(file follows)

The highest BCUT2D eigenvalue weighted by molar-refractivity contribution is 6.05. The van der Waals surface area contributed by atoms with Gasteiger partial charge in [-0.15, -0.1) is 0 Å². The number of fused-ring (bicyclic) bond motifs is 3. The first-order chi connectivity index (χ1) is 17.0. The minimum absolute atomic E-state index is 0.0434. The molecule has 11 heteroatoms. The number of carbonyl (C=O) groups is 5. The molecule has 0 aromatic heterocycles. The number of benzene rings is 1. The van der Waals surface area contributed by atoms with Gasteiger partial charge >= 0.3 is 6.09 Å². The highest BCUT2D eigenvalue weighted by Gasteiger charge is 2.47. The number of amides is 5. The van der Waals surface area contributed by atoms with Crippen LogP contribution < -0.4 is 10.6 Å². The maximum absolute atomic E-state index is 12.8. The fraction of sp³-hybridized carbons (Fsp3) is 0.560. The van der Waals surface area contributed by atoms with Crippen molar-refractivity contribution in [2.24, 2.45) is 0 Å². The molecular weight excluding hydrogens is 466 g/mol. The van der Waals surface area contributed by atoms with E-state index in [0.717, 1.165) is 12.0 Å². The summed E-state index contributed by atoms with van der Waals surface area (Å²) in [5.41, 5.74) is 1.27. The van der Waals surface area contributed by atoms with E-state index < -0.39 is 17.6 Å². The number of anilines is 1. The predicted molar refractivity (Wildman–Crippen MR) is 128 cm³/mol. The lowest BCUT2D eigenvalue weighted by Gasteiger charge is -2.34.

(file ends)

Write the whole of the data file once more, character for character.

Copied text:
The highest BCUT2D eigenvalue weighted by molar-refractivity contribution is 6.05. The van der Waals surface area contributed by atoms with Gasteiger partial charge in [-0.15, -0.1) is 0 Å². The number of fused-ring (bicyclic) bond motifs is 3. The first-order chi connectivity index (χ1) is 17.0. The minimum absolute atomic E-state index is 0.0434. The molecule has 11 heteroatoms. The number of carbonyl (C=O) groups is 5. The molecule has 0 aromatic heterocycles. The number of benzene rings is 1. The van der Waals surface area contributed by atoms with Gasteiger partial charge >= 0.3 is 6.09 Å². The highest BCUT2D eigenvalue weighted by Gasteiger charge is 2.47. The number of amides is 5. The van der Waals surface area contributed by atoms with Crippen LogP contribution < -0.4 is 10.6 Å². The maximum absolute atomic E-state index is 12.8. The fraction of sp³-hybridized carbons (Fsp3) is 0.560. The van der Waals surface area contributed by atoms with Crippen molar-refractivity contribution in [2.24, 2.45) is 0 Å². The molecular weight excluding hydrogens is 466 g/mol. The van der Waals surface area contributed by atoms with E-state index in [0.717, 1.165) is 12.0 Å². The summed E-state index contributed by atoms with van der Waals surface area (Å²) in [5.41, 5.74) is 1.27. The van der Waals surface area contributed by atoms with E-state index < -0.39 is 17.6 Å². The number of anilines is 1. The predicted molar refractivity (Wildman–Crippen MR) is 128 cm³/mol. The lowest BCUT2D eigenvalue weighted by Gasteiger charge is -2.34.